is facing a class action lawsuit filed by consumers who claim that the company continues to collect personal data from users even when the users browse using the incognito mode designed to keep their personal data private. The plaintiffs allege that even with data collection turned off in Chrome, Google has other options that can be used to collecr information. Google asked that the court throw out the case, but a federal judge on Friday denied that request.
The judge was none other than Lucy Koh, who became known for her handling of the original Apple vs. Samsung
patent infringement case in which she originally awarded Apple close to a billion dollars
. That amount was eventually reduced to $539 million and eventually a settlement between the two firms was announced. In Koh's ruling on Friday, she wrote that "The court concludes that Google did not notify users that Google engages in the alleged data collection while the user is in private browsing mode." Google spokesperson Jose Castaneda said in an emailed statement that "We strongly dispute these claims and we will defend ourselves vigorously against them. Incognito mode in Chrome gives you the choice to browse the internet without your activity being saved to your browser or device. As we clearly state each time you open a new incognito tab, websites might be able to collect information about your browsing activity during your session."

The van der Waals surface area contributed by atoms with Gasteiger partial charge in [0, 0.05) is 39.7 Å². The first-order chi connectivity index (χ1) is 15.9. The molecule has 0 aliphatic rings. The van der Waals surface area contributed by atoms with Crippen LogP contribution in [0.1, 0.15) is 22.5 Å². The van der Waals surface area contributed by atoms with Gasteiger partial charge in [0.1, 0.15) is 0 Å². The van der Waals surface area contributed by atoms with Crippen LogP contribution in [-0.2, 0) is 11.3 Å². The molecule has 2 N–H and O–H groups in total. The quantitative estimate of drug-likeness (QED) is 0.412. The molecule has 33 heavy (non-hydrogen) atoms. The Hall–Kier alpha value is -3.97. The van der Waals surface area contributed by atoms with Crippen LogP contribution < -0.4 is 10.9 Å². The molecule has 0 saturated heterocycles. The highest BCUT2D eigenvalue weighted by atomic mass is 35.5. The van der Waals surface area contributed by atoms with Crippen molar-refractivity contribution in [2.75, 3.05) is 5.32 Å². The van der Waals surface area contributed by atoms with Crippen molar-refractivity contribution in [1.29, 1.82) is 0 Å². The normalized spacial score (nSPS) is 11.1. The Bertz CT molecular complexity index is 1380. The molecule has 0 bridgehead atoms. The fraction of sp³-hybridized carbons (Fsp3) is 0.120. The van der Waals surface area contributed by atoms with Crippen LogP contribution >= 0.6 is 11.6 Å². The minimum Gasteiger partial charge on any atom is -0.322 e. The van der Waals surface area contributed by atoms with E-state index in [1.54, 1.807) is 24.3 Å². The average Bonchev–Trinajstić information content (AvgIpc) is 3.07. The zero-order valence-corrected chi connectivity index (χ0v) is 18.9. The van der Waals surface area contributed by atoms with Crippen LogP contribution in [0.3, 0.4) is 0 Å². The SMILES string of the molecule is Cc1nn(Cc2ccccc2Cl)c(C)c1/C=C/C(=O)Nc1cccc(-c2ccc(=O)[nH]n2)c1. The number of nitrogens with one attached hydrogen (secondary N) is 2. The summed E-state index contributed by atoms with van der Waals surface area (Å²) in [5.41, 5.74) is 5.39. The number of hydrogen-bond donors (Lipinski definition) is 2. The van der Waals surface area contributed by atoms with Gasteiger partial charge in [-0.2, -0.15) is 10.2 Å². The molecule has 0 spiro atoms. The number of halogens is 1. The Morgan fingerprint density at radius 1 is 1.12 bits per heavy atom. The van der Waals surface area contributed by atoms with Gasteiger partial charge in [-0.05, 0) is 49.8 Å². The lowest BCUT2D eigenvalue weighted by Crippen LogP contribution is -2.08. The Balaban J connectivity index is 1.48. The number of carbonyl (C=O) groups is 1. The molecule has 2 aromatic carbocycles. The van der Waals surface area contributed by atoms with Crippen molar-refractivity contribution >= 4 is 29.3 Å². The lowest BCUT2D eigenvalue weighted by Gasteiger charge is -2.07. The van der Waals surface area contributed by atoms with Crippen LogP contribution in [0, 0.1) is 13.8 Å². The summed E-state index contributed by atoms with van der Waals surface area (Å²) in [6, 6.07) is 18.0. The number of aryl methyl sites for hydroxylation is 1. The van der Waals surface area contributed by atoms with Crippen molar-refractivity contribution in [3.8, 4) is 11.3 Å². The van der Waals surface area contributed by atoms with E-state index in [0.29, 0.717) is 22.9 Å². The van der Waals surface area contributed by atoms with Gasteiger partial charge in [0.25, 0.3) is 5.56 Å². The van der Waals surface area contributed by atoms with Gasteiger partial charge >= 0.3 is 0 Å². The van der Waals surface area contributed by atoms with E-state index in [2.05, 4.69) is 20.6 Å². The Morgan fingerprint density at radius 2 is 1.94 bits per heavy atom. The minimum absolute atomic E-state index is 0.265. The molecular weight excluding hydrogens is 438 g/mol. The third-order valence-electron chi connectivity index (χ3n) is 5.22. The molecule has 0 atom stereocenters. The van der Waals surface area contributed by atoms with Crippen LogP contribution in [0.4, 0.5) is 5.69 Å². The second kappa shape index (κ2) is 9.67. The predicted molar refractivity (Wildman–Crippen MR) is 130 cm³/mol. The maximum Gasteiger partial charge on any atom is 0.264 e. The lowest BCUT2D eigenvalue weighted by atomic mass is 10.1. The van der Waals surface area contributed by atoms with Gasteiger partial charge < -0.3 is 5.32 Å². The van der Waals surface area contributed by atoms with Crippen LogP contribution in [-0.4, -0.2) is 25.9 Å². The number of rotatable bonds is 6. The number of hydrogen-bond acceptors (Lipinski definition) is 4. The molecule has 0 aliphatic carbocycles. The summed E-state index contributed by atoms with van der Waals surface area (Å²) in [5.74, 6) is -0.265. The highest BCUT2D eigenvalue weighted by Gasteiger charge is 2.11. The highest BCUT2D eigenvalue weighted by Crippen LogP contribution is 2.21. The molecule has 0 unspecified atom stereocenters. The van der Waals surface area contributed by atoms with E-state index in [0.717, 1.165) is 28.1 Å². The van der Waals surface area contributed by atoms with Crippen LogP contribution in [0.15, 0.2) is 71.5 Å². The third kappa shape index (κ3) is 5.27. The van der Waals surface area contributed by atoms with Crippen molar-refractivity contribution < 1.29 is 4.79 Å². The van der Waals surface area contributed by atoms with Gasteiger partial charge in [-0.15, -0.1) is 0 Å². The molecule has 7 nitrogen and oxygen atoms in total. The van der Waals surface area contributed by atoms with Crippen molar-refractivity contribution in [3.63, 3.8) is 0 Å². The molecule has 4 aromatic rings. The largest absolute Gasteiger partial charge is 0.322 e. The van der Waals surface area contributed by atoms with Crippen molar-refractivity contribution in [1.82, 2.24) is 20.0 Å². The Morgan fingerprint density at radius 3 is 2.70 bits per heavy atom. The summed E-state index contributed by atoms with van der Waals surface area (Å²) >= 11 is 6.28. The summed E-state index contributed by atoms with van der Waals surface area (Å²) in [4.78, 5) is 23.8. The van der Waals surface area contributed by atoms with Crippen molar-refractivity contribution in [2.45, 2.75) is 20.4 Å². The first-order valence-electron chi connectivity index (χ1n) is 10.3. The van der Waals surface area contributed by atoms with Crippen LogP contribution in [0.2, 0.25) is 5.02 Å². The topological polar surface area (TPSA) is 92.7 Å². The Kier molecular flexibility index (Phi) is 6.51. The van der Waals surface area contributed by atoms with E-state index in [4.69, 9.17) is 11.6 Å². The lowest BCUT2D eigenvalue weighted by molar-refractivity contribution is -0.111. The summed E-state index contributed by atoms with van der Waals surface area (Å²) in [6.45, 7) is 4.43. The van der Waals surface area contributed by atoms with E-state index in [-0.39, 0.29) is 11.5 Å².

The court filing (aka the "complaint") says, "Google knows who your friends are, what your hobbies are, what you like to eat, what movies you watch, where and when you like to shop, what your favorite vacation destinations are, what your favorite color is, and even the most intimate and potentially embarrassing things you browse on the internet -- regardless of whether you follow Google’s advice to keep your activities "private."
"Google also makes clear that ‘Incognito’ does not mean 'invisible,' and that the user's activity during that session may be visible to websites they visit, and any third-party analytics or ads services the visited websites use," according to a court filing submitted by Google. For you legal eagle types (you know who you are), the case is called Brown v. Google LLC, 20-3664, U.S. District Court, Northern District of California (San Jose).